Pope's first novel is a harrowing, intense account of Lebanon's civil war of 1975-1976 and its bloody aftermath, focusing on the personal dimensions of the tragedy. Sent to Lebanon in 1978 as a correspondent for the World Council of Churches, the author spent more than a year in that ravaged country, including a stint living in a Palestinian refugee camp. Two figures dominate the novel. The more convincing of the two, Elie, a Maronite Catholic and Phalangist soldier, becomes disillusioned with his colleagues' wanton brutality. After criticizing them for paying lip service to the Palestinian cause while depriving Palestinian refugees of basic rights, he is labeled a traitor. The other, Morgan, seems more a staple of slick espionage thrillers. A blonde and icy Radcliffe graduate, she's a former Manhattan prostitute turned CIA agent who's working with the Israelis on the eve of Israel's invasion of Lebanon. Other characters are more original, however, and Pope's kaleidoscopic narrative, which ranges from underground clinics to refugee camps and torture chambers, scorchingly evokes the anarchy, mass slaughter and pervasive suffering of a nation torn apart by war. (July)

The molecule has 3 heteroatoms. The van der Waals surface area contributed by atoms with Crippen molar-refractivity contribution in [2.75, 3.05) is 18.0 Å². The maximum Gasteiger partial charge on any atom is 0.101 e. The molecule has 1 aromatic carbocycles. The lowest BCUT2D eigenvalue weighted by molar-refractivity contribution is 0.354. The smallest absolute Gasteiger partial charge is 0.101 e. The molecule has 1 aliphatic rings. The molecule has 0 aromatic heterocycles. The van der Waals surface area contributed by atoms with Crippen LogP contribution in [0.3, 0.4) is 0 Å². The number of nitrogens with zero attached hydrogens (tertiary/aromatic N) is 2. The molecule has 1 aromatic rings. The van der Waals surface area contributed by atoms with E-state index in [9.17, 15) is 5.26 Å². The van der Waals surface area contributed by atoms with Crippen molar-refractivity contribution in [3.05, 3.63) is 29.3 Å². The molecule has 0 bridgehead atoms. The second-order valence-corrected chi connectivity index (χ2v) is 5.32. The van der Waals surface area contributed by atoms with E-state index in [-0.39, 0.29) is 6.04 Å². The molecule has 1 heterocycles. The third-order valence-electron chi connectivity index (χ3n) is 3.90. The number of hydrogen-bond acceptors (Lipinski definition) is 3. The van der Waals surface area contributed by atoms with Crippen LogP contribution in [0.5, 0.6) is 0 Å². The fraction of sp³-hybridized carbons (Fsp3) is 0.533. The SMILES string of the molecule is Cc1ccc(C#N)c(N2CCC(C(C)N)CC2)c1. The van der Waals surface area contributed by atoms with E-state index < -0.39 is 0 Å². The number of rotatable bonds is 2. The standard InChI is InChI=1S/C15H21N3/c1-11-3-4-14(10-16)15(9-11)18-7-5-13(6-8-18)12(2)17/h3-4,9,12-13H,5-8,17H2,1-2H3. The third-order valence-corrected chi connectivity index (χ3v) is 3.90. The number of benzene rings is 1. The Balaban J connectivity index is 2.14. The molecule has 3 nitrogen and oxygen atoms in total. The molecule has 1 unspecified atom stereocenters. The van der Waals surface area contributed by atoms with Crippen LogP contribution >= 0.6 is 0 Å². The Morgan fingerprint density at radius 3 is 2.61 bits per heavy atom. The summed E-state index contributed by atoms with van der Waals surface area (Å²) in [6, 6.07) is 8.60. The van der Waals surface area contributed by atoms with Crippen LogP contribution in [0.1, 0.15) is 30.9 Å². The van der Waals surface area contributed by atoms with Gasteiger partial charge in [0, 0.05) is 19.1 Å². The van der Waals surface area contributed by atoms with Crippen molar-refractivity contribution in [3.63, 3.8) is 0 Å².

Reviewed on: 01/31/1994 Release date: 02/01/1994 Genre: Fiction
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